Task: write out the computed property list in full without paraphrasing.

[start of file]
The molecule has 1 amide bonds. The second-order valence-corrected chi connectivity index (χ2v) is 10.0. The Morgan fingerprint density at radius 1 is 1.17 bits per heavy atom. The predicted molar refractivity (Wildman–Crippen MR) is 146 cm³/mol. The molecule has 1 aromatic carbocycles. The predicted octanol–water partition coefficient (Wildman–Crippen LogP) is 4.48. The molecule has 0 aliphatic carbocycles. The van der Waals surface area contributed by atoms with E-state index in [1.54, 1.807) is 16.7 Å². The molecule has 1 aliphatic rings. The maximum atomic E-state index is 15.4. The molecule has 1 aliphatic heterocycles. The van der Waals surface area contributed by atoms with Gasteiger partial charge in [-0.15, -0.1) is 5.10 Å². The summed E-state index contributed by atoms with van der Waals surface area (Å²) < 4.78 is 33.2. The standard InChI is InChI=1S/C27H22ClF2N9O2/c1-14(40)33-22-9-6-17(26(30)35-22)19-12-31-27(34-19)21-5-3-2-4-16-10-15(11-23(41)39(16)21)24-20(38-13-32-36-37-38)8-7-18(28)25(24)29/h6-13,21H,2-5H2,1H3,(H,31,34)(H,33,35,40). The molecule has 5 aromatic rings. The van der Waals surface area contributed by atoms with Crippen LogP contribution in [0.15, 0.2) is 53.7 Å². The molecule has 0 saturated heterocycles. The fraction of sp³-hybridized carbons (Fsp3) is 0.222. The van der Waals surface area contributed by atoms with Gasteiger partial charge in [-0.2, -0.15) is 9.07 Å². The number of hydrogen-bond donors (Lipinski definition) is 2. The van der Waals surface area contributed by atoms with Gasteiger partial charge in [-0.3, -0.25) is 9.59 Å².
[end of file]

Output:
The molecule has 1 amide bonds. The second-order valence-corrected chi connectivity index (χ2v) is 10.0. The Morgan fingerprint density at radius 1 is 1.17 bits per heavy atom. The predicted molar refractivity (Wildman–Crippen MR) is 146 cm³/mol. The molecule has 1 aromatic carbocycles. The predicted octanol–water partition coefficient (Wildman–Crippen LogP) is 4.48. The molecule has 0 aliphatic carbocycles. The van der Waals surface area contributed by atoms with E-state index in [1.54, 1.807) is 16.7 Å². The molecule has 1 aliphatic rings. The maximum atomic E-state index is 15.4. The molecule has 1 aliphatic heterocycles. The van der Waals surface area contributed by atoms with Gasteiger partial charge in [-0.15, -0.1) is 5.10 Å². The summed E-state index contributed by atoms with van der Waals surface area (Å²) < 4.78 is 33.2. The standard InChI is InChI=1S/C27H22ClF2N9O2/c1-14(40)33-22-9-6-17(26(30)35-22)19-12-31-27(34-19)21-5-3-2-4-16-10-15(11-23(41)39(16)21)24-20(38-13-32-36-37-38)8-7-18(28)25(24)29/h6-13,21H,2-5H2,1H3,(H,31,34)(H,33,35,40). The molecule has 5 aromatic rings. The van der Waals surface area contributed by atoms with Crippen LogP contribution in [0.15, 0.2) is 53.7 Å². The molecule has 0 saturated heterocycles. The fraction of sp³-hybridized carbons (Fsp3) is 0.222. The van der Waals surface area contributed by atoms with Gasteiger partial charge in [-0.2, -0.15) is 9.07 Å². The number of hydrogen-bond donors (Lipinski definition) is 2. The van der Waals surface area contributed by atoms with Gasteiger partial charge in [-0.3, -0.25) is 9.59 Å².